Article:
That’s so weird, you said.
But it was just people,
lots of people, before
Glastonbury main stage
on a Sunday retrospective show.
A rammed excess of happy
swaying drunk on music
or sun or sleepless, undisclosed
influences, of thighs shouldered,
arms like barley, of singing along.
It’s just a big crowd, I said.
I’d have avoided it anyway,
but I knew what you meant,
weird like green purple,
levitation, or holding hands.
‘The Singing Ringing Tree‘ (Das singende, klingende Bäumchen) was a strange East German fairy-tale film shown by the BBC in the 1960s. It is also the title of a sound sculpture in Lancashire on a hill called Crown Point above Burnley.
It’s not just the simple rhyme of the title that sticks in the imagination, especially for those who saw the uncanny film as small children, something about its odd atmosphere seemed to resonate. Apparently in a 2004 Radio Times poll it was voted “20th spookiest show ever”, even though it was a story for children.
This visual poem is about an encounter with a kind of life after death. The title is a small homage to the strangeness of that children’s film.
the singing ringing pole
This post is a bit of an experiment! The idea had a couple of starting points…
I was looking at some Lady’s mantle flowers in bright sunshine. This started off a chain of thought which had a lot to do with the process of branching – how we see it in natural growth, echoed in man-made patterns, and also in mathematics.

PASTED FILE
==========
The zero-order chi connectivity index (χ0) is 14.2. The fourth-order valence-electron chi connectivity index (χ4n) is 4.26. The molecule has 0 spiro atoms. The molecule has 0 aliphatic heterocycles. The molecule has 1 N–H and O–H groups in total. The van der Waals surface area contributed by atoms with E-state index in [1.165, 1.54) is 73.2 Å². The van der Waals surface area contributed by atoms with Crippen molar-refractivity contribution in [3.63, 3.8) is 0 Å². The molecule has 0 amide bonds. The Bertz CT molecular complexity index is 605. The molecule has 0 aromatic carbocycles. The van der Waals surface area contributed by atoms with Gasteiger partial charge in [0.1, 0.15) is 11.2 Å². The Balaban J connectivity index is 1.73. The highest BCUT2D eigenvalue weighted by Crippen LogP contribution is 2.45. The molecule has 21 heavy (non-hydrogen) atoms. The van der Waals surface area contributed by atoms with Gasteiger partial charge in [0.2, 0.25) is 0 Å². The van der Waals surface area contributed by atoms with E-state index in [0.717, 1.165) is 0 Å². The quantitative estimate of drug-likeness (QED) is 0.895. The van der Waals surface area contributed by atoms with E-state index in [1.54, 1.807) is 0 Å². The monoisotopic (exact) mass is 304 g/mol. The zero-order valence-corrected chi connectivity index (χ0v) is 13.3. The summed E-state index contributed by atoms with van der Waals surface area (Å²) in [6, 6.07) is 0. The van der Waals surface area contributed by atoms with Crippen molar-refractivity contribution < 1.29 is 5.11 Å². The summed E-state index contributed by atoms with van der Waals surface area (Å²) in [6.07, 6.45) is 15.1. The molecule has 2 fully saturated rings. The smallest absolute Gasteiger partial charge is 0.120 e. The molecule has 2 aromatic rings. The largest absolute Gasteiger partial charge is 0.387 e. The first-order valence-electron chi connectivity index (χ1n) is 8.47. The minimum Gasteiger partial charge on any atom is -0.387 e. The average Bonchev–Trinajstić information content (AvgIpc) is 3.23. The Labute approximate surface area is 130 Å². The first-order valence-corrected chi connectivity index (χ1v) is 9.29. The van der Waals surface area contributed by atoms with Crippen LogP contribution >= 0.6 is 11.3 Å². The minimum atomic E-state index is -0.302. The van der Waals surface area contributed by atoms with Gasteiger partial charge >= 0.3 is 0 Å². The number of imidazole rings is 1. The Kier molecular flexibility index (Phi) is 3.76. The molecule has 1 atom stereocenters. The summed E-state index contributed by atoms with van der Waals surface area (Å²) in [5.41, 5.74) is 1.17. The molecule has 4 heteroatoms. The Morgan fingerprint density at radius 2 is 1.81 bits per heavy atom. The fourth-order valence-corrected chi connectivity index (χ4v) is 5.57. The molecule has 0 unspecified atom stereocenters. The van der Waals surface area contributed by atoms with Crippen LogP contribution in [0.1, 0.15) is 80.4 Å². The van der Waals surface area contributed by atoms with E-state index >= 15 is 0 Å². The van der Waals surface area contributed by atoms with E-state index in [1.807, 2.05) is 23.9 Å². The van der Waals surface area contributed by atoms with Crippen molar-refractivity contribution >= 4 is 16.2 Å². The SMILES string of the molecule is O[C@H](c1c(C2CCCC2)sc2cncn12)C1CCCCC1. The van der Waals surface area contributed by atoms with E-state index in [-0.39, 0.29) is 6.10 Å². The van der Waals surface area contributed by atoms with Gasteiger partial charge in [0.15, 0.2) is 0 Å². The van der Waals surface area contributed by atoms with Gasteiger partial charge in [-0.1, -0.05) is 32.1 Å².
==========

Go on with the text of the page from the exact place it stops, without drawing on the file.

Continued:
Not long after I read about a free piece of software for game developers called Ink. This is a lightweight tool aimed at authors writing stories where the reader gets to make choices. Ink is made by an award winning Cambridge based game development company called inkle. If you’re interested you can find out more about the company and download ink software from their website.
I decided to try to make an interactive poem, where your choices can affect the flow of the poem. To begin with I chose something quite simple, and fairly structured. I wrote three short threads of poetry about my Lady’s mantle ideas, then developed a page using Ink that allows you to choose how the poem branches as you read. So in the end I had a poem about branching … that could actually branch!
I’m not able to embed the resulting poem here on the blog, but I can host it on my website, so I’m going to add a link to show it in a new window, but if you’d like to come back here and like this, and/or leave a comment about it, I’d love to hear from you…
Click to open a new window with the interactive poem ‘Branching’
She sighs off the boulder wall.
Randomise, resequence and replace.
Shoulder, hand, heel. Shelf, stretch. Step, toe, jam.
Old plastic puzzle pieces itchy to fit,
An unpacked jacket tangram Tetris in a gale,
Chalk cat’s game, reset and go again.
Tumbled down red mat recombinations,
A solid grace neatly reabsorbed,
Fingers sounding mumbled alterations.
Incredible all-at-once, do-it-now obvious,
The Tower of Hanoi’s hop skip traverse,
Arms unfankled into two warm sleeves.